As I was shooting in the sun, I tested the flash both with a Neewer parabolic softbox and just going barebulb. Neewer sent me the 85cm varsity ($155.99), but you can also choose 55cm, 65cm, and 120cm.
I like the build of the softbox; it feels good and solid, and it is of the quick opening type. The ribs are already connected to the ring, and you just need to pop them in to build the softbox. The entire process feels solid and well-planned. [old people note: I can’t even imagine going back to the days when the ring and the “tent poles” were separated; If you are over 40, you know what I am talking about].
The softbox comes with both an internal baffle and a grid. (Thank you, Neewer, for not charging extra on the grid; it’s much appreciated). The front diffuser and the grid are attached via a velcro ring on the edge of the softbox. You attach the baffle with a set of small velcroes on the inside of the softbox.
When I first tried the softbox, I did see a minor hot spot. I am not a fan of this look, and this is where the internal baffle comes into play. Once I installed the baffle, the light was much more even, and the hot spot went away. The light on the rim of the softbox was a bit brighter than in the center, but this added a bit of a punch. Nothing as strong as a beauty dish, way more subtle, to the point that it’s hard to notice.
Neewer Q4 and the Neewer 20° Spotlight attachment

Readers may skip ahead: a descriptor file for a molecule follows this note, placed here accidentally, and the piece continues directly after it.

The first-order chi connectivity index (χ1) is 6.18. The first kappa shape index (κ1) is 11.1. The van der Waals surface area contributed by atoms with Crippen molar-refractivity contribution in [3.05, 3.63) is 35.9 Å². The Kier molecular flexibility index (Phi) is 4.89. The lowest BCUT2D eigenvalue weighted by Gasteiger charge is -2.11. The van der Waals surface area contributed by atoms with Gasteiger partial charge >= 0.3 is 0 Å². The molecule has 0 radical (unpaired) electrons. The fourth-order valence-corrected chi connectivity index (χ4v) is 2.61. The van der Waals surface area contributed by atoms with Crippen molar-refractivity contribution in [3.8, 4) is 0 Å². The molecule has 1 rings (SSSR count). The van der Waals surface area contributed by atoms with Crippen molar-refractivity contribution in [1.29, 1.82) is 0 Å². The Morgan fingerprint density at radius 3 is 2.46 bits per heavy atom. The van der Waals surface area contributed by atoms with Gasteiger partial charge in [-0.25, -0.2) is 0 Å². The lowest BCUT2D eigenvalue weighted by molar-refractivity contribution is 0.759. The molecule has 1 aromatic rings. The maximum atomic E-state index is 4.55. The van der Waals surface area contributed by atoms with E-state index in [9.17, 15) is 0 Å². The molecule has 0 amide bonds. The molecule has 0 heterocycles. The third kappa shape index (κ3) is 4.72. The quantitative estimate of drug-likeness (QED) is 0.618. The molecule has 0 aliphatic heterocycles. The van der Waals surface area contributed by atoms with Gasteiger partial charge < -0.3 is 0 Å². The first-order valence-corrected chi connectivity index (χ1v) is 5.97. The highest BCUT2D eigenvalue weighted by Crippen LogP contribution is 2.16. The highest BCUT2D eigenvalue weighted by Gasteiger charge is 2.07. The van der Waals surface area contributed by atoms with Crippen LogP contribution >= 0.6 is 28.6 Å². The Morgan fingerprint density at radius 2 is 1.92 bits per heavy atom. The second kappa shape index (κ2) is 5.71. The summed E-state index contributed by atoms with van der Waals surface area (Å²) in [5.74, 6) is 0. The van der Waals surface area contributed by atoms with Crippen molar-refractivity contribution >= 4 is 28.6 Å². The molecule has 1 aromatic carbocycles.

Along with the Neewer Q4, I also got to play with Neewer’s 20° spotlight ($358). It is a kind of optical snoot similar to a Light Blaster, only it is highly optimized for studio strobes and puts out an incredibly even light at a 20° angle.
There are two ways to mount the Spotlight. You first mount it using the bowens mount, but then you can either use the 3/8th on the Q4 or mount the Spotlight to a stand and “hang” the Q4 behind it.
Twenty degrees is a tight beam; if you want to light a big surface, you’d have to get pretty far. I find that this kind of Spotlight works best for portraits and close-ups or for setting the strobe further away. In the photo below, the spotlight is about five meters away from the head, and the projection size is only 110 cm.
That said, if this is where you are going, there is a very wide variety of adjustments you can make. Even before using any of the gobos, there are four light cutters that you can use to shape the light in straight lines. There is also a GOBO holder with 16 different GOBOs that you mount using a cartridge in the middle of the Spotlight and five gels that you can place in a second cartridge on the front. Neewer does not specify, but those are standard 66mm metal GOBOs (M size), so there is a huge selection of shapes in the industry if you need something special. For me, those 16 shapes are more than enough.
Neewer did well with this modifier. And there are three things I like about the combo.
- Usually, the focus is the hard part with an optical snoot, but since the Q4 has a powerful modeling light, nailing focus is super easy.
- The case for the Spotlight attachment is spot on. There is a dedicated place for everything, it feels nice, and it even has straps on the top for a light stand. Neewer, if you are listening, we also need this case for the Q4.
The Neewer Q4 is a great strobe. I love the rechargeable battery, the convenient form factor, and the control options it offers. Once Neewer updates the case, it would be perfect. I also hope that a new Q6 (and maybe a Q8) are on the way
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Tom Saimon is a boutique wedding and fashion photographer based in Haifa, Israel. Tom founded one of most sought-after wedding photography boutiques in Israel and shoots over 100 weddings a year, making him not only an established photogrpher, but also an authority in the industry. Tom is regularly featured in fashion and wedding magazines as a style benchmark